While the U.S. Supreme Court has a long history of supporting big business, on January 15, 2019 interstate truck driver contractors received their support. In an 8-0 decision, interstate truck drivers were found to be exempt from the mandatory arbitration clause typically associated with contractors.
Contractors are typically mandated by law to settle disputes with their employers through private arbitration. This precedent is set by the Federal Arbitration Act (FAA) of 1925. The case New Prime v. Oliveira declares that interstate truck drivers qualify as employees and must be allowed to collectively sue their employer if their rights are violated.
How does this case differ from previous cases?
Courts typically interpret the FAA of 1925 as the right for employers to protect themselves against costly litigation with contractors. This way they avoid media exposure and certain legal fees. Independent contractors are also exempt from certain employment laws including minimum wage, overtime, workplace injuries and other statutes.
The 1925 language of the FAA only covers contractors, not those under "contract of employment" or in today's words, "employment." However, Justice Gorsuch pointed out in his opinion that this key phrase exempts workers who engage in interstate commerce and now, this includes interstate truck drivers.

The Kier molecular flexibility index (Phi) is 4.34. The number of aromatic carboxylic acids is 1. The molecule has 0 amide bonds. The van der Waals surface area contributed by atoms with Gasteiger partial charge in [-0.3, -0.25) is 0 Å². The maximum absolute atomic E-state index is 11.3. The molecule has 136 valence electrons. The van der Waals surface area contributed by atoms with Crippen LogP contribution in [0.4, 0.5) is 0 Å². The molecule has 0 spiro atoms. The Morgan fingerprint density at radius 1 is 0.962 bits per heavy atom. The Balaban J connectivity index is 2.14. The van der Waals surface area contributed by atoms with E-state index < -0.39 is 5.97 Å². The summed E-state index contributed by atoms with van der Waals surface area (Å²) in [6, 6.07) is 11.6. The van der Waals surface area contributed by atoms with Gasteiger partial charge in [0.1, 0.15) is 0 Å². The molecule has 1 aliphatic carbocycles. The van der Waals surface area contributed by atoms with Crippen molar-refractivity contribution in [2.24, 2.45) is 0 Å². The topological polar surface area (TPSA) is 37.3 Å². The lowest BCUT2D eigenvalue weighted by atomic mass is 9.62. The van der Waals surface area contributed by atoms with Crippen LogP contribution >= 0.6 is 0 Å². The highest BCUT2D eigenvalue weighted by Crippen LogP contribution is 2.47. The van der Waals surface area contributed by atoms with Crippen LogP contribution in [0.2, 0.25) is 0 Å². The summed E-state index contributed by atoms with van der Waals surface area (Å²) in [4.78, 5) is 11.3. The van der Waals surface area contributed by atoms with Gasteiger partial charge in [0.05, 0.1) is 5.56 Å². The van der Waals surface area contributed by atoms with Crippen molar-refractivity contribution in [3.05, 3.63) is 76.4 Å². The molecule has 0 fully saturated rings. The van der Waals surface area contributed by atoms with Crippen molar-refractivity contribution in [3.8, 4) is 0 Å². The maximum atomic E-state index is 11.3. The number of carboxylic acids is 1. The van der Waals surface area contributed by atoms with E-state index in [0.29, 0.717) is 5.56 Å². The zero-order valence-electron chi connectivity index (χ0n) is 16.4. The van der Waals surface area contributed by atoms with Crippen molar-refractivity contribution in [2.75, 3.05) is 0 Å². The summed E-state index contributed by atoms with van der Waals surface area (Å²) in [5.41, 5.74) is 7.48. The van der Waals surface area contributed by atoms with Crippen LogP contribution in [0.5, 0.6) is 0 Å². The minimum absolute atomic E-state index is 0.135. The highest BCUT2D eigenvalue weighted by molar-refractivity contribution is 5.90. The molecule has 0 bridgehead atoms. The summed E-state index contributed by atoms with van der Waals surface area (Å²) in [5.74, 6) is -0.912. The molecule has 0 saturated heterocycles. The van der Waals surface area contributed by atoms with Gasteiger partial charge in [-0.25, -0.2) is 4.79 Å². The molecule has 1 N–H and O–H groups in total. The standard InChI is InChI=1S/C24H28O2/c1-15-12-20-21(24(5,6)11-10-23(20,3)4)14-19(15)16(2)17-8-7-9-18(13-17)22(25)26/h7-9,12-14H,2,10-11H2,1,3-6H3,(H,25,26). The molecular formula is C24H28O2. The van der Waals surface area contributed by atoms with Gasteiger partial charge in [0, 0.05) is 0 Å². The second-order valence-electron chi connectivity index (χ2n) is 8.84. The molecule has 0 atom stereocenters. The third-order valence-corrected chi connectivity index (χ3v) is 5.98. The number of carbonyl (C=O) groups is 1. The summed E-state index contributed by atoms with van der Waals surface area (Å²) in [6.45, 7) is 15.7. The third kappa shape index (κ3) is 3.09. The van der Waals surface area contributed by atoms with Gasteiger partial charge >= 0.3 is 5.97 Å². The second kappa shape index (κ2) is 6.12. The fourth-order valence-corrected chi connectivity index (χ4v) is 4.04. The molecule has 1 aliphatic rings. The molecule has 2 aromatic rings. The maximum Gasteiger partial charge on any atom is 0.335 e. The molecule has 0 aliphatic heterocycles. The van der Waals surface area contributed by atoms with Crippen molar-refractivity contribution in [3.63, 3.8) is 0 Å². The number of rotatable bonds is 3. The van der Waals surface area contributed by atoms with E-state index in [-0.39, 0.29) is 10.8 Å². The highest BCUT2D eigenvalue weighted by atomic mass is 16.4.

How does this reflect the current economy?
Employment groups such as the American Trucking Association and Teamsters Port Division advocate for non-union and other private contract workers they feel are misclassified and deserve the same protections as employees.
This case is one in a series of lawsuits and cultural discussions about who is an employee and who is a contractor, particularly among truckers. Many other people engage in the "gig economy" where they take on jobs that suit their skills and calendars and forgo the traditional office experience. It is important to carefully review your working contract before you sign to know your rights if disaster strikes.